Today is the last day of Women’s History Month, but by no means the end of celebrating women – or knowing what’s going on that affects women. Women’s eNews is published daily and keeps us all informed about women’s issues. It’s the brainchild of Rita Henley Jensen. That Rita’s own story demonstrates the power of the press is no surprise.
I got pregnant when I was eighteen and married the father, and I had my second child while I was with him. He was extremely violent, and I was able to leave him because of LBJ and the creation of Medicaid and Food Stamps and the AFDC program. I knew that I could leave that situation and take care of my children, and that’s what I needed to know. So I was able to leave. When I was accepted by Columbia Journalism school, I moved me and the kids to New York [from Ohio].
Rita was an activist from her first stories for The Lantern at Ohio State:
I was handed this story to do about an African-American woman in Ohio State University’s Law School who lost custody of her child, her son, during a divorce, not to her ex, but to her father. The judge had made this very idiosyncratic off-hand decision with the explanation that since she was going to law school, she wouldn’t have time to be a mother. And since the Dad wasn’t around, he would give the child to somebody else to raise. Part of the evidence against her was that she took flying lessons on the weekend I was so outraged that this happened. This was crazy.
I had met the mother and the child, and then I called her lawyer, who was a professor of law at Ohio State. He explained to me, so eloquently, why this was outrageous, and it violated the law, and I thought this is so cool. I can interview these smart people, write down what they say, and tell other people. This is great! And he expressed it much better than I would. And that’s sort of the essence of journalism, anyway.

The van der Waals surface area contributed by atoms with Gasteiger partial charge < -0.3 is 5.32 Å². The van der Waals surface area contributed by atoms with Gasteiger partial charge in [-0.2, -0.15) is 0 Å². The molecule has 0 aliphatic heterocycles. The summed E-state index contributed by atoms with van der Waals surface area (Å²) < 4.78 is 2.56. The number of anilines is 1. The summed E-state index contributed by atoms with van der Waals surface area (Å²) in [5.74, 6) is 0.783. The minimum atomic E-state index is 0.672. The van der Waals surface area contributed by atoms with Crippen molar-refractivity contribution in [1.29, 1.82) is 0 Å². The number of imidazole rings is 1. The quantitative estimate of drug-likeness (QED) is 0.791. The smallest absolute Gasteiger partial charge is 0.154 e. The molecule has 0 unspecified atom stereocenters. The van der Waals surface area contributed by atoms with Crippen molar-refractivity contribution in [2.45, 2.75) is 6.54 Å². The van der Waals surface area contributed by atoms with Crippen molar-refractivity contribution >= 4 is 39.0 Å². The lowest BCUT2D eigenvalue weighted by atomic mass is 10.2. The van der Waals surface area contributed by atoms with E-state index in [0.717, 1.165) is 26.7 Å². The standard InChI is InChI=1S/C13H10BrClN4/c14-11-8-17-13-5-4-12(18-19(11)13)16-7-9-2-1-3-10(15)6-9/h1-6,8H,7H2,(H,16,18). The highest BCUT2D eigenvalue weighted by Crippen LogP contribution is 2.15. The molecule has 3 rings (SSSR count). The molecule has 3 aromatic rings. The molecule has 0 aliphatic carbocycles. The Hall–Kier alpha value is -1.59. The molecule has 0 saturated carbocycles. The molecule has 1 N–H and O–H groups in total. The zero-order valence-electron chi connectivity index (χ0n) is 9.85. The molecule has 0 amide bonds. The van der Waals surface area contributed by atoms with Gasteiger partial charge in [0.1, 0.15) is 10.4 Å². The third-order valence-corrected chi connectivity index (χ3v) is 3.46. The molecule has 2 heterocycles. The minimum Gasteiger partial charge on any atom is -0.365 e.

This continued in her first post-Columbia job:
I went to work at the Patterson News, but… I don’t know the words… but I was really so hungry for the story. And on the other hand, because I had been on welfare and, you know, in and out of marriage, I understood a lot of what was going on in Patterson, which is an extremely poor town… what was going on institutionally that made things worse for many of the residents.
And so I quickly began to win reporting awards, and one of the… I don’t know if you saw the PBS special, recently, about the girlfriend of a Deputy Sheriff being found dead, and the… with the Deputy Sheriff’s pistol in her left hand — she was right-handed — there was a big story in the Times magazine, and a documentary on PBS, and I’m like “Oh, I so did that story!” I did that story in Patterson, and it was the Chief of Detectives whose wife was found dead on the kitchen floor with his service revolver in her left hand. And she was right handed. He ended up being prosecuted for murder, in part because of the stories we did, and hung himself the night before he was to be arraigned. So I’m like “Ach…” You know, it’s like this whole thing, years later, people actually… we wrote about it — other people wrote about it — but this was a big impact story about officers of the law who killed their loved ones with their own service revolver. It’s all very tragic.
and continued throughout her career as a reporter: